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NASA Facility Builds on Space Station Legacy at Kennedy


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Teams at the Space Station Processing Facility at NASA’s Kennedy Space Center in Florida celebrate 25 years of supporting the International Space Station on November 28, 2023.
Teams at NASA’s Kennedy Space Center in Florida pose inside the Space Station Processing Facility’s high bay to celebrate 25 years of supporting the International Space Station.
NASA/Ben Smegelsky

Built to be the last stop for components of the International Space Station, the Space Station Processing Facility (SSPF) at NASA’s Kennedy Space Center in Florida, has been given a new name that honors this legacy while embracing its role as a multi-tenant processing facility.

Agency officials have updated the name of the 457,000 square foot, three-story building to “Space Systems Processing Facility,” recognizing its progression into a workplace for processing hardware bound for the station as well as to the Moon and beyond.

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Inside the Space Station Processing Facility high bay at NASA’s Kennedy Space Center in Florida, technicians assist as a crane is used to lower a set of International Space Station Roll Out Solar Arrays (iROSA) onto a platform on March 23, 2023.
NASA/Isaac Watson

“Kennedy Space Center has a strong history of supporting the missions that have improved life on our planet while inspiring the world,” said Kennedy Space Center Director Janet Petro. “For the last 25 years, the facility has processed many of the critical components and elements necessary to build and sustain the work of the International Space Station. This name change reflects its remarkable evolution into a dynamic, multi-user processing environment in the wake of the center’s transformation to the nation’s premier spaceport, and we are seeing our vision of igniting space exploration and discovery come to life.”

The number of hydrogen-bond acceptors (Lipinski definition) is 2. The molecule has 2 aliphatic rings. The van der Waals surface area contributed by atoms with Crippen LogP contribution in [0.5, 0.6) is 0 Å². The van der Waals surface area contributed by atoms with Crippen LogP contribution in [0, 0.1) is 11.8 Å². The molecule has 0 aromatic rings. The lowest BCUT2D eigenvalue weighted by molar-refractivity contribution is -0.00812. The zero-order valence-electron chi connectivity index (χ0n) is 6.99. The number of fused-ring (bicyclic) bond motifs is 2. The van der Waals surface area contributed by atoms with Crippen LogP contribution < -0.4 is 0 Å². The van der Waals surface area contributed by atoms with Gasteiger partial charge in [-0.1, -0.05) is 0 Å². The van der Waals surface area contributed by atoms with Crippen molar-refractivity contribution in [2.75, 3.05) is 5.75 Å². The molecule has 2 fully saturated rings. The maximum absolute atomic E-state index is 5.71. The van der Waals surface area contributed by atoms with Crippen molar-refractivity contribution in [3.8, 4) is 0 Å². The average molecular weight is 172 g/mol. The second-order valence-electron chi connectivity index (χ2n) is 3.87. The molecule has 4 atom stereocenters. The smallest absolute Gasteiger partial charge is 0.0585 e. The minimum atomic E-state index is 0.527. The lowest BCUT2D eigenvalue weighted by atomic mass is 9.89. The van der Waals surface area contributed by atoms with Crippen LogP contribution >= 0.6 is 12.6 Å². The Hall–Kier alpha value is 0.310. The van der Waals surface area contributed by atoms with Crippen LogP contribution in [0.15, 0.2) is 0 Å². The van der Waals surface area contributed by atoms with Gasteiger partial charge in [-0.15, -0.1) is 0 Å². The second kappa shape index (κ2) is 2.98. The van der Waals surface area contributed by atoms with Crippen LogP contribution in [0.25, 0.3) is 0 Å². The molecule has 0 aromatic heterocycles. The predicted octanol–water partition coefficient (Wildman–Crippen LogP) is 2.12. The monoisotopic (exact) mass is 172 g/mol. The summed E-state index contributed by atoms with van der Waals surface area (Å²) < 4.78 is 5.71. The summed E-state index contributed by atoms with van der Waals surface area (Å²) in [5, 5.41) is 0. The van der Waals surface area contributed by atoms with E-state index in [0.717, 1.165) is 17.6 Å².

Today, NASA programs such as Artemis and Commercial Resupply Services use the SSPF processing areas, with Gateway processing set to begin within the next few years. Commercial companies such as Northrop Grumman, Sierra Space, and SpaceX also manufacture and process payloads and hardware in the facility.

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The Northrop Grumman Cygnus spacecraft’s pressurized cargo module (PCM) for the company’s 20th commercial resupply mission is lifted and moved by crane inside the high bay in the Space Station Processing Facility at NASA’s Kennedy Space Center in Florida on Monday, Sept. 18, 2023.
NASA/Ben Smegelsky

“All of the tenants in the facility are under contract with NASA to develop a product,” said Kevin Zari, associate director for the International Space Station and Exploration. “The next step in the evolution of the SSPF is going from government to commercial, just like we did with Low Earth Orbit launch vehicles. Soon, commercial entities might be using the facility, or some parts of the facility, on purely commercial ventures.”